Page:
These two are grouped together because my theft of each of them the formed the backbone of my acapella singing for years. The Al Jarreau tune crossed paths with me in 1978, on college break when my best friend Ken Ellner played this album in his living room. King Of Rome I heard while driving through Boston. I stopped the car entirely on a back street in Jamaica Plain and just cried in awe.

10) Shotgun Down The Avalanche - Shawn Colvin from Shawn Colvin Live -

I first heard this metaphor-filled masterpiece at The Old Vienna Kaffehause in 1989 and I decided then and there that I wanted to forever be a five-foot five inch white woman. Seriously, that night in March changed my life forever. I vowed from my seat 4 tables back that I’d do “this music” like that someday, maybe even meet Shawn Colvin.

A year and a half later I was opening the whole of her Fat City tour.

11) You’ll Never Leave Harlan Alive - Darrell Scott -

I get annoyed by much formulaic country singing and writing. Darrell writes and sings and plays this like he doesn’t give a shit what I think. Who’s the wiser? I’m quite bitter that he has to do all three things so well. While you’re at it, go to the right on Youtube and check out Brad Paisley’s perfectly sung version.

12) “Did I Ever Know You” - Ellis Paul - from Translucent Soul -

Spend the dollar for the full version from my best friend ever. You’ll be very “undisappointed". Yes, people of our ilk can write and sing perfect songs and not yet be famous. I occasionally covered this song many moons ago.

13) "Angel In The House" - The Story - from Angel In The House -

I remember Jonatha playing this in my house after Thai food around the corner. She proclaimed that she could never let her mom hear it, much less anyone else. I was blown away. Plus she would re-tune my guitar so strangely when she played, took me 1/2 hour to get it back to standard tuning. I even covered this for a while.

14) “Castles Made Of Sand” - Jimi Hendrix - from Axis Bold As Love -

Beside the otherworldly guitar, there are three complete perfect snapshot stories told here. People often forget Jimi's crucial songwriting when reviewing his incendiary music and stage being.

15) “No Blues” - Wes Montgomery - From Smokin' at the Half Note -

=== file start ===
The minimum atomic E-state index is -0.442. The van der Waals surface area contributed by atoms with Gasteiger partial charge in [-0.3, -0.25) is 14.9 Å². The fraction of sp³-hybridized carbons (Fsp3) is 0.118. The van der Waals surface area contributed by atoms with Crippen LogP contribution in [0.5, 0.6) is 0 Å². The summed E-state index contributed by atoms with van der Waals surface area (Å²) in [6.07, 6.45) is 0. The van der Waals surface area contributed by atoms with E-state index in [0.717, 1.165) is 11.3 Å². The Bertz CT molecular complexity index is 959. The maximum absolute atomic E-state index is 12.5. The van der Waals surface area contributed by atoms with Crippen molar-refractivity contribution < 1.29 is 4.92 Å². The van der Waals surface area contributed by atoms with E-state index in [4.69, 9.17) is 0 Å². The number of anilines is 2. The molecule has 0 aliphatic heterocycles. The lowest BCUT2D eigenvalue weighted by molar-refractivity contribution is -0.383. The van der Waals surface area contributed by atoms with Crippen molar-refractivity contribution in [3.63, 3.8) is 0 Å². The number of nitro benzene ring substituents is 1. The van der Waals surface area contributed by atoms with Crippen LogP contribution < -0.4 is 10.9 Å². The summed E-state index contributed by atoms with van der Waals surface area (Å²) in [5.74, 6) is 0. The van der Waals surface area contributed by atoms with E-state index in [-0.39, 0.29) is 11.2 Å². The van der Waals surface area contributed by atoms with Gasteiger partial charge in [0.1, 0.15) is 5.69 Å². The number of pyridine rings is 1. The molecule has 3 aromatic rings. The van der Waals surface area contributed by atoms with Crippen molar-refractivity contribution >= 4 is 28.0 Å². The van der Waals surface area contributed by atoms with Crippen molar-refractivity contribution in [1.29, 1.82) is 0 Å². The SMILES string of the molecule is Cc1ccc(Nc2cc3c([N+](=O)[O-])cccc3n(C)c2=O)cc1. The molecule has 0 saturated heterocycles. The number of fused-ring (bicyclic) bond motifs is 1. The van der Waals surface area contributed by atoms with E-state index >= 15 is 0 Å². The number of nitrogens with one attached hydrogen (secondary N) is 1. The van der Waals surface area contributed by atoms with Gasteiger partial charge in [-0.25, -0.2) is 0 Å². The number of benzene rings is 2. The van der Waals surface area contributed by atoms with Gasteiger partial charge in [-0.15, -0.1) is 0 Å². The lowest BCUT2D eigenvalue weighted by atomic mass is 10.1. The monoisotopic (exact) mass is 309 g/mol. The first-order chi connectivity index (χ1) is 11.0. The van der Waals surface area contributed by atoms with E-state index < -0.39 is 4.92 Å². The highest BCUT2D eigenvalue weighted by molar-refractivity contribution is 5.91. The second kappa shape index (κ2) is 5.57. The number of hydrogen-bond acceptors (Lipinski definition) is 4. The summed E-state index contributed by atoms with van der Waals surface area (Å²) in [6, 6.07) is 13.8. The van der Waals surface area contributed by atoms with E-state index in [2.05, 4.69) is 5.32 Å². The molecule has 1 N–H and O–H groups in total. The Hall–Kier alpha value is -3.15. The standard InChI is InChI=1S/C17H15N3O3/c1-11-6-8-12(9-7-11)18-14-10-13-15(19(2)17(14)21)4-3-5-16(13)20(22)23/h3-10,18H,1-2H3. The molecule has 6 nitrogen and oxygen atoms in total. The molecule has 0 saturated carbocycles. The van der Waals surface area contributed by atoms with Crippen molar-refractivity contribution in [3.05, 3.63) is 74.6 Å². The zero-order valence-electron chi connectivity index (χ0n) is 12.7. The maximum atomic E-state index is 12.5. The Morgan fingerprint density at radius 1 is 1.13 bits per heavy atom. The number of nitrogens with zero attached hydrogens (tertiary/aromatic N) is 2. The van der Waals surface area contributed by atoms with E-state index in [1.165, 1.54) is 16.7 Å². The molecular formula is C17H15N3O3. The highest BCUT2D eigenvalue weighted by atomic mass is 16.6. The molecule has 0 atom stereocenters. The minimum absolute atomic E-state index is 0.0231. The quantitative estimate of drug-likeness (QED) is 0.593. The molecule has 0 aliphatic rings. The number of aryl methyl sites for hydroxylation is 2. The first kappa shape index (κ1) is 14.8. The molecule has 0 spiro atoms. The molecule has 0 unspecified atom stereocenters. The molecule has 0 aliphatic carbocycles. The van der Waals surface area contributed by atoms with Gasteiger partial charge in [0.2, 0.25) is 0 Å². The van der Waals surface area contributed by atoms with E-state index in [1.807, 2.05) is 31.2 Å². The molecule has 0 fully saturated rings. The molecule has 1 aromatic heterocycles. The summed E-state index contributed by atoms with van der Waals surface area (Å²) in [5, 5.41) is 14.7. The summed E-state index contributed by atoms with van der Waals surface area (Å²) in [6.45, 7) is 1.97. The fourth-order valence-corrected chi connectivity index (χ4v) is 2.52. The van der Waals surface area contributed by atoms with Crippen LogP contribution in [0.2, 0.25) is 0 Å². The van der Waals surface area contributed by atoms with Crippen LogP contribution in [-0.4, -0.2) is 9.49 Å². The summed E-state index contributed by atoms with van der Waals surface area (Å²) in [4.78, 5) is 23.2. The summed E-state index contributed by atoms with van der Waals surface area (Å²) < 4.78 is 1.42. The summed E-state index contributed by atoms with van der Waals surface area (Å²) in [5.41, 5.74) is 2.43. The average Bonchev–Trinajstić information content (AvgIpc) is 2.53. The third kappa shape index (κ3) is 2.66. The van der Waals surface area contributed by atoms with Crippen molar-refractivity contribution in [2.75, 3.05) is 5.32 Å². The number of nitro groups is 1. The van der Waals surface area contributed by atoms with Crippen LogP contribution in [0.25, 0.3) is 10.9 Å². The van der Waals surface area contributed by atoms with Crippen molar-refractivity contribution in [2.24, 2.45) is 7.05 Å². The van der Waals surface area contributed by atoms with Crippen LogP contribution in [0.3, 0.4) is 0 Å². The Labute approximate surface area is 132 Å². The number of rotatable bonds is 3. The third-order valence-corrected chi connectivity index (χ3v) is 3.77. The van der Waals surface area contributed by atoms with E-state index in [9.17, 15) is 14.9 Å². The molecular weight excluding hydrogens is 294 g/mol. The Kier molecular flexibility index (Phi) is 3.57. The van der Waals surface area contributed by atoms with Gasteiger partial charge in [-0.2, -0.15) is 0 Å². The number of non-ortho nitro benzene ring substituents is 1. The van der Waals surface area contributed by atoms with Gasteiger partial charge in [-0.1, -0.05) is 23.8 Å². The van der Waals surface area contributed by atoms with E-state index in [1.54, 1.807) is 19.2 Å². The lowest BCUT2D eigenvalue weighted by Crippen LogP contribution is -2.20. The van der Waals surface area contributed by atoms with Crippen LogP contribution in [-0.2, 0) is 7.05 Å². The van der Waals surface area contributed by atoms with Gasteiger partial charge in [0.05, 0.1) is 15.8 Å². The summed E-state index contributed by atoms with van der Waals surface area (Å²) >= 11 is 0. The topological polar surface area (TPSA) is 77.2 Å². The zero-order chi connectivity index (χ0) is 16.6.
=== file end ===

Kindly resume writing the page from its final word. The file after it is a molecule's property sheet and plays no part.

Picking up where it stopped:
It is all here. He makes a simple statement, then lightly solos like Charlie Christian, then mimics Count Basie’s band, then comes the octave soloing, then the chord soloing, then at one point he just stops as if to say “There. It’s all said.” Plus, you can hear him involve the whole of Wynton Kelly’s trio in synchronized hits as if he knows people are actually listening, he calls and responses with himself, goes outside like Trane. When Wynton Kelly comes in for the piano solo, there’s not much left to do. Ever present, Wes’ rhythm playing under Kelly’s solo is a lesson in itself.

16) "Hard Times" - David Fathead Newman - from Fathead - Ray Charles Presents David Fathead Newman -

I believe much of my jazz education came from this very song. Ensemble playing at it’s best with a solo over that, then each solo speaks. I learned to scat each and every solo by the time I was 10. This album is my jazz roots.

17) "Wait Till You See Him" - Ella Fitzgerald - from - The Rogers and Hart Songbook

One of my reasons for finally making a solo jazz album. Barney Kessel on guitar. What Tuck & Patti would have sounded like 60 years ago. What I have always strived to approach in my solo guitar/vocal playing.

18) "Looking For The Heart Of Saturday Night" - Tom Waits - from The Heart Of Saturday Night -

This was a life changing album for many of us singer songwriters. But this tune and his singing was so visual, never leaving my minds eye. Note the “drums” - someone playing their lap..!

19) "Every Little Bit" - Patty Griffin - from Living With Ghosts -

Solo singer songwriter material that reads and sounds like an exorcism. I believe her.

20) "She’s A Lady" - Kenny Rankin - from Silver Morning -